Louis Armstrong's New Orleans
By Thomas Brothers. W.W. Norton and Company, 2006. 386 pages. $26.95.
If pressed to come up with modern jazz's birth certificate, most critics would single out the 1928 recording of "West End Blues" by Louis Armstrong's "Hot Five." Only twenty-seven at the time, Armstrong had already mastered the peerless solo virtuosity that trumpeters ever since have emulated. The recording's trumpet cadenza, its pure sonority, the exquisite phrasing in the horn's high register, still draw gasps even after repeated replaying. Here was a new American art form announcing to the world its "potential to compete with the highest order of previously known expression," as jazz critic Gunther Schuller has put it. Yet, it came from the musical sensibility of a fifth-grade dropout and serious truant only six years removed from the poverty of "back o' town" New Orleans and the nearby "Battlefield" area of roughhouse honky-tonks and cheap bordellos.
Where did Armstrong acquire his musical genius? Thomas Brothers, an associate professor of music at Duke, refuses to fall back on the clichè of Satchmo's "God-given talent." He argues that Armstrong learned his chops from the soundscape of New Orleans itself, particularly the uptown neighborhoods where tens of thousands of ex-slaves relocated in the 1880s.
Brothers comes at this subject from a background in European art music (his first book was about medieval chansons), with its distinctive pedagogy and rules of performance. The tradition that produced child prodigies like Mozart was so far removed from Armstrong's childhood milieu as to defy meaningful comparison. But, as this richly textured book shows, the pre-literate tradition of African-American aurality was fully capable of producing prodigies of its own. The vernacular tradition in which Armstrong was trained comprised many strands: the heterophony of the Sanctified Church, the bluesy sounds of toy horns favored by itinerant rag collectors, the rough harmonies of "git-box" spasm bands and pubescent vocal quartets, the gut-bucket music that nightly poured from dance halls and saloons, and the ubiquitous brass bands with their cavalcades of undulating second liners.
It was a boisterous, blues-inflected, fun-loving music that prized collective improvisation because the crowds who danced to it expected their musicians to be as inventive in their playing as they themselves were in gyrating their bodies. This was music not as object but activity, performance that bled easily into spontaneous composition as musicians interacted in sonic-kinetic fashion with the audience.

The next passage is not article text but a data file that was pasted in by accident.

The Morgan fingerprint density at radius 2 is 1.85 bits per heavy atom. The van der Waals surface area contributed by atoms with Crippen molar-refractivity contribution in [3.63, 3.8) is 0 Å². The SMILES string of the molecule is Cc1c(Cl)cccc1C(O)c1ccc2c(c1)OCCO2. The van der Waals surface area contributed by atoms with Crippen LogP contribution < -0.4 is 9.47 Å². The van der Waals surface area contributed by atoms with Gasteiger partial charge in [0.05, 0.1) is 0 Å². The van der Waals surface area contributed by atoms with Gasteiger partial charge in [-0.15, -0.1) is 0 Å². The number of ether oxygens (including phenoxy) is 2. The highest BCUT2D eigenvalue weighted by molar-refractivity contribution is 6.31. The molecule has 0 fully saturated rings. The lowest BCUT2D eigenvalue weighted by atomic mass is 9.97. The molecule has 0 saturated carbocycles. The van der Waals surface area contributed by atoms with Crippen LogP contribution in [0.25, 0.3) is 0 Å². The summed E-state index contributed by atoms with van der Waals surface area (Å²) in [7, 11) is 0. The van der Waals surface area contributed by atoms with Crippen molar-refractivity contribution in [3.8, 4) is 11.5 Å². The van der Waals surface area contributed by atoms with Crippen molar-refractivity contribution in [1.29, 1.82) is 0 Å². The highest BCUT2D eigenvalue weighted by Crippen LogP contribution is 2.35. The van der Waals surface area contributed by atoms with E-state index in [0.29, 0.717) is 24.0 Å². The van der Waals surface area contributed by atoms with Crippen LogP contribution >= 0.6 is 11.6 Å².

Furthermore, it was best played out of doors, which afforded autonomous space for an oppressed people to tell white society "that they were just fine as they were, that they were not inferior," writes Brothers. In important respects, Louis Armstrong's New Orleans is about how early jazzmen used sonic material to fashion a new urban identity for black migrants from the countryside.
Armstrong ran these city streets with his boyhood chums, all of them unsupervised. Through the cracks in the wall of the famed Funky Butt Hall, he used to peek at the dirty dancing of "get down" whores. From a rag and bottle man he first learned blues gestures. There was some formal training along the way. The year and a half he spent in the Colored Waifs Home when he was eleven and twelve brought him his first cornet and grounding in technique. Joe "King" Oliver, Armstrong's mentor, who called him to Chicago in 1922, gave him private lessons. Later, when he started playing on the steamboats, he learned musical notation, a skill his classically trained second wife helped him perfect after he landed in the Windy City.
But his real musical education was in the traditions of the highly competitive ear musicians in uptown New Orleans. Armstrong discovered himself in their masculine world of black funerals and social, aid, and pleasure clubs. Eventually he plunged into the Eurocentric world of harmony, borrowing material that he incorporated into breathtaking solo performances that redefined jazz itself and provided the Great Migration a new urban identity. But he never sought to assimilate into white culture, only to gain access to the white marketplace. Besides, he was musically curious.
Brothers isn't afraid to challenge conventional wisdom. He plays down the contributions of downtown black Creole musicians, whose improvisational agility, he argues, was constrained by their Eurocentric inheritance. In his view, jazz was imposed on the downtown Creoles by the market popularity of uptown blues. (Creole rebels like Louis "Big Eye" Nelson, Freddie Keppard, and Sidney Bechet are obvious exceptions.) He discounts the idea that New Orleans jazz can be understood as a "musical gumbo." Its roots were African, its provenance was "back o' town." And he isn't bashful about taking on critics who question New Orleans' claim to be the birthplace of jazz. If it wasn't, why were black musicians from other areas stunned by the jazzy ensemble sound produced by wind instrument players from New Orleans? "No place else had the same social and musical history, with all its layers of patronage and practice and its sequential development, the heyday of which coincides with the first twenty-one years of Louis Armstrong's life."
The evidence for much of Brothers' analysis is admittedly thin. Even he concedes that he had "to make the most out of a few clues," including the oral interviews at the Hogan Jazz Archives at Tulane University, whose subjects were as well-versed at improvising memory as they were music. Still, no one has handled the sources more intelligently or made better use of theories of gender and identity, in piecing together this vital story than Brothers. This is an astonishingly smart book, one that scholars of jazz and historians of New Orleans can't afford to overlook.